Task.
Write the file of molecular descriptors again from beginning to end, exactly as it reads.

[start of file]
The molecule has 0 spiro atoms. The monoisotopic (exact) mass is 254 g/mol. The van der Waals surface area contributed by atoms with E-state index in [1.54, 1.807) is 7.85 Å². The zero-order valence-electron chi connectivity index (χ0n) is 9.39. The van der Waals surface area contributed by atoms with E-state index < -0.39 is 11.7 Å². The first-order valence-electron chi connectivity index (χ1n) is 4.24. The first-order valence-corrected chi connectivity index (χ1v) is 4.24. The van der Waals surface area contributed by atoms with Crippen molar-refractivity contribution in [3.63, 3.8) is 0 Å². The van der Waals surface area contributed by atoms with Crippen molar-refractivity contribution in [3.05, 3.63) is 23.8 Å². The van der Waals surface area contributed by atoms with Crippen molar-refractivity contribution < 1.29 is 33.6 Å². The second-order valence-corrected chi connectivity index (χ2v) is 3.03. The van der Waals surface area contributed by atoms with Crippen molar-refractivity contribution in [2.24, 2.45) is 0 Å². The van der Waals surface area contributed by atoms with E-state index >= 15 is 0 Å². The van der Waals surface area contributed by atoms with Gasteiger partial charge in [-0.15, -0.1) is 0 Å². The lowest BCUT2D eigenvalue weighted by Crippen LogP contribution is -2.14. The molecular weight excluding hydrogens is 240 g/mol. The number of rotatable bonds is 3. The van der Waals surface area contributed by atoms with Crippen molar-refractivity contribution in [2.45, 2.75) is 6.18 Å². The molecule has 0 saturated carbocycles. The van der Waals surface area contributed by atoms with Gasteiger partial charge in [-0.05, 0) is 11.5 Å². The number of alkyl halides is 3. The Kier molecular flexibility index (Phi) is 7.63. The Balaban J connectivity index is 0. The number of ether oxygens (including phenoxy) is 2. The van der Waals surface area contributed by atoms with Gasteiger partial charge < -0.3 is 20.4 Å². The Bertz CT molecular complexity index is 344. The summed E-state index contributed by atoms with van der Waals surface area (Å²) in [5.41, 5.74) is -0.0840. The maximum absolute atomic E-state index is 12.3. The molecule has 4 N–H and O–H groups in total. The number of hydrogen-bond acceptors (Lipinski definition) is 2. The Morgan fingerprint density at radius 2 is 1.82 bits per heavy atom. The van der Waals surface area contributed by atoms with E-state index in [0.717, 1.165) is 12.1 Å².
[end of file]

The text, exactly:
The molecule has 0 spiro atoms. The monoisotopic (exact) mass is 254 g/mol. The van der Waals surface area contributed by atoms with E-state index in [1.54, 1.807) is 7.85 Å². The zero-order valence-electron chi connectivity index (χ0n) is 9.39. The van der Waals surface area contributed by atoms with E-state index < -0.39 is 11.7 Å². The first-order valence-electron chi connectivity index (χ1n) is 4.24. The first-order valence-corrected chi connectivity index (χ1v) is 4.24. The van der Waals surface area contributed by atoms with Crippen molar-refractivity contribution in [3.63, 3.8) is 0 Å². The van der Waals surface area contributed by atoms with Crippen molar-refractivity contribution in [3.05, 3.63) is 23.8 Å². The van der Waals surface area contributed by atoms with Crippen molar-refractivity contribution < 1.29 is 33.6 Å². The second-order valence-corrected chi connectivity index (χ2v) is 3.03. The van der Waals surface area contributed by atoms with Crippen molar-refractivity contribution in [2.24, 2.45) is 0 Å². The van der Waals surface area contributed by atoms with E-state index >= 15 is 0 Å². The van der Waals surface area contributed by atoms with Gasteiger partial charge in [-0.15, -0.1) is 0 Å². The lowest BCUT2D eigenvalue weighted by Crippen LogP contribution is -2.14. The molecular weight excluding hydrogens is 240 g/mol. The number of rotatable bonds is 3. The van der Waals surface area contributed by atoms with Crippen molar-refractivity contribution in [2.45, 2.75) is 6.18 Å². The molecule has 0 saturated carbocycles. The van der Waals surface area contributed by atoms with Gasteiger partial charge in [-0.05, 0) is 11.5 Å². The number of alkyl halides is 3. The Kier molecular flexibility index (Phi) is 7.63. The Balaban J connectivity index is 0. The number of ether oxygens (including phenoxy) is 2. The van der Waals surface area contributed by atoms with Gasteiger partial charge < -0.3 is 20.4 Å². The Bertz CT molecular complexity index is 344. The summed E-state index contributed by atoms with van der Waals surface area (Å²) in [5.41, 5.74) is -0.0840. The maximum absolute atomic E-state index is 12.3. The molecule has 4 N–H and O–H groups in total. The number of hydrogen-bond acceptors (Lipinski definition) is 2. The Morgan fingerprint density at radius 2 is 1.82 bits per heavy atom. The van der Waals surface area contributed by atoms with E-state index in [0.717, 1.165) is 12.1 Å².